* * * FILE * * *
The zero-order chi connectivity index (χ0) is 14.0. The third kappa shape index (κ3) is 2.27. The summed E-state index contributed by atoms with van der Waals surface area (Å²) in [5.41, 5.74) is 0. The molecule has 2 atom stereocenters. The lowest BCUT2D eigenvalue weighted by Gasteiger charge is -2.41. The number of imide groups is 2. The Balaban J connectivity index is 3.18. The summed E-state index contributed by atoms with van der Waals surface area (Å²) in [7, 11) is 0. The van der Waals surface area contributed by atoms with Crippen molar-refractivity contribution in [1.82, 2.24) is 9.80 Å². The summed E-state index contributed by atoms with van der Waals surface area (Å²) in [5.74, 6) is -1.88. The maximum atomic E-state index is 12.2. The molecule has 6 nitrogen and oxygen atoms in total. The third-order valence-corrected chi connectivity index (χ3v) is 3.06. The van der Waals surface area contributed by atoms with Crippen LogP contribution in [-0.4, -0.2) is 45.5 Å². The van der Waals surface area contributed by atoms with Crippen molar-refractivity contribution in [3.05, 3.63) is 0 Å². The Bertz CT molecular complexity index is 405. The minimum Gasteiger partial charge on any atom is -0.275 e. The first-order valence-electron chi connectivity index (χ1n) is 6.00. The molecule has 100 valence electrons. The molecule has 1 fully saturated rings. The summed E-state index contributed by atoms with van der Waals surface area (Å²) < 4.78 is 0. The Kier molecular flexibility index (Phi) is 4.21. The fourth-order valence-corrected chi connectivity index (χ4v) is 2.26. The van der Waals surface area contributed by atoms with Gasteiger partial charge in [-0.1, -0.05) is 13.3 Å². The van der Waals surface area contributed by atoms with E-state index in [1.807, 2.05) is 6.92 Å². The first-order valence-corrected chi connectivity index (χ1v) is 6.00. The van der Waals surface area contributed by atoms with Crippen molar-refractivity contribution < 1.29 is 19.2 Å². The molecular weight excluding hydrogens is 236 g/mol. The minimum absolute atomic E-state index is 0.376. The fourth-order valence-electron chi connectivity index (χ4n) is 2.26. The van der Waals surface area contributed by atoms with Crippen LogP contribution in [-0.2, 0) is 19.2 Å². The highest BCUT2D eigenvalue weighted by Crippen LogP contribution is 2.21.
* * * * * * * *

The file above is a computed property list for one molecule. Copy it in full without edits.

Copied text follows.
The zero-order chi connectivity index (χ0) is 14.0. The third kappa shape index (κ3) is 2.27. The summed E-state index contributed by atoms with van der Waals surface area (Å²) in [5.41, 5.74) is 0. The molecule has 2 atom stereocenters. The lowest BCUT2D eigenvalue weighted by Gasteiger charge is -2.41. The number of imide groups is 2. The Balaban J connectivity index is 3.18. The summed E-state index contributed by atoms with van der Waals surface area (Å²) in [7, 11) is 0. The van der Waals surface area contributed by atoms with Crippen molar-refractivity contribution in [1.82, 2.24) is 9.80 Å². The summed E-state index contributed by atoms with van der Waals surface area (Å²) in [5.74, 6) is -1.88. The maximum atomic E-state index is 12.2. The molecule has 6 nitrogen and oxygen atoms in total. The third-order valence-corrected chi connectivity index (χ3v) is 3.06. The van der Waals surface area contributed by atoms with Crippen LogP contribution in [-0.4, -0.2) is 45.5 Å². The van der Waals surface area contributed by atoms with Crippen molar-refractivity contribution in [3.05, 3.63) is 0 Å². The Bertz CT molecular complexity index is 405. The minimum Gasteiger partial charge on any atom is -0.275 e. The first-order valence-electron chi connectivity index (χ1n) is 6.00. The molecule has 100 valence electrons. The molecule has 1 fully saturated rings. The summed E-state index contributed by atoms with van der Waals surface area (Å²) < 4.78 is 0. The Kier molecular flexibility index (Phi) is 4.21. The fourth-order valence-corrected chi connectivity index (χ4v) is 2.26. The van der Waals surface area contributed by atoms with Gasteiger partial charge in [-0.1, -0.05) is 13.3 Å². The van der Waals surface area contributed by atoms with E-state index in [1.807, 2.05) is 6.92 Å². The first-order valence-corrected chi connectivity index (χ1v) is 6.00. The van der Waals surface area contributed by atoms with Crippen molar-refractivity contribution < 1.29 is 19.2 Å². The molecular weight excluding hydrogens is 236 g/mol. The minimum absolute atomic E-state index is 0.376. The fourth-order valence-electron chi connectivity index (χ4n) is 2.26. The van der Waals surface area contributed by atoms with Crippen LogP contribution in [-0.2, 0) is 19.2 Å². The highest BCUT2D eigenvalue weighted by Crippen LogP contribution is 2.21.